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Staff Development and Staff Line Relations by r9bf18j


									                               Staff Development and Staff-Line Relations

                          An Abstract of an Ohio Leadership Academy Project

                                              Steven Howe
                                        Department of Psychology
                                         University of Cincinnati

                                                 April 2011

Line relationships are typically displayed as vertical lines on organizational charts. Academic unit
heads report to deans who in turn report to the provost. The occupants of each of these roles have
staff members whose function is to assist them in the fulfillment of their line functions. Staff-line
conflict can occur when staff and line employees are required to coordinate with one another, or
when there are poorly specified reporting relationships between the staffs of people in line positions.

Relevance of Ohio Leadership Academy (OLA) Experiences
My observations of staff functions at The Ohio State University made it clear that (a) OSU staff
were outstanding, (b) reports of staff-line conflict were infrequent, (c) there are staff processes at
OSU that reduce line-staff friction that do not exist at UC, and (d) college staff (decanal and
departmental) were organized differently than at UC.

Specific Aim
The aim of my project was to identify strengths-based approaches to improving line-staff
relationships at UC based on best practices I saw in operation at OSU.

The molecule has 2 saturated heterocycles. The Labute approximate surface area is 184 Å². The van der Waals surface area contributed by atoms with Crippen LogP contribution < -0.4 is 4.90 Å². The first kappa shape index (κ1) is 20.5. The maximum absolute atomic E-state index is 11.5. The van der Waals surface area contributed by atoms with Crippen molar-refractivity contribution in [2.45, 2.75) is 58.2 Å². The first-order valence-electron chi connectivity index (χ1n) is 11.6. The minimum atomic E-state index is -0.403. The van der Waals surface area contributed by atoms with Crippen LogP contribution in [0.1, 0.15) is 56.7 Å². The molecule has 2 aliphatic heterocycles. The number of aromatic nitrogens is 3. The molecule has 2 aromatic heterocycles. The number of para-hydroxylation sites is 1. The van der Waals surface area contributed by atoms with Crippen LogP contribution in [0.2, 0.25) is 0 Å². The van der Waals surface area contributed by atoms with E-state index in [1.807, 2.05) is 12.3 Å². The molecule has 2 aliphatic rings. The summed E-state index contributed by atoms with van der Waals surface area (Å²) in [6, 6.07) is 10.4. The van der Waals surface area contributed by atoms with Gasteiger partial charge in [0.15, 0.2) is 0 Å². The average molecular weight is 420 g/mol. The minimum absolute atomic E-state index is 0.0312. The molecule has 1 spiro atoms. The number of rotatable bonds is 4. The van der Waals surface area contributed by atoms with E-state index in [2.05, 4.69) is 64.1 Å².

Examples of Key Findings
   At OSU, functions were more likely to be centrally planned than at UC. They were also more
    likely to be explicit, and hence formalized.
   In my OSU college, mentoring for staff members was highly valued.
   In my OSU college, decanal staff and line direct reports interacted monthly in the A-team
    (administrative team) meetings.
   At OSU, there was a high degree of staff specialization within units. Unit level staff might
    specialize in fiscal matters or in HR matters.
   In my OSU college, processes that would be rare at the unit level were handled centrally in the
    dean’s office.
   In my OSU college, fiscal staff met monthly and HR staff met monthly.
   There was a formal OSU decision to create dotted line reporting relationships between key
    college staff and key university staff.
   At OSU, decisions to implement new technology were associated with processes by which deans
    and unit heads and faculty had substantial input. For example, the move to electronic RPT
    dossiers has unfolded deliberately over a six-year period, starting with the small cohort of tenure-
    track hires in one year who did their annual reports on-line and gradually adding new cohorts
    each year. Next year, RPT decisions will be based on electronic portfolios for the first time.

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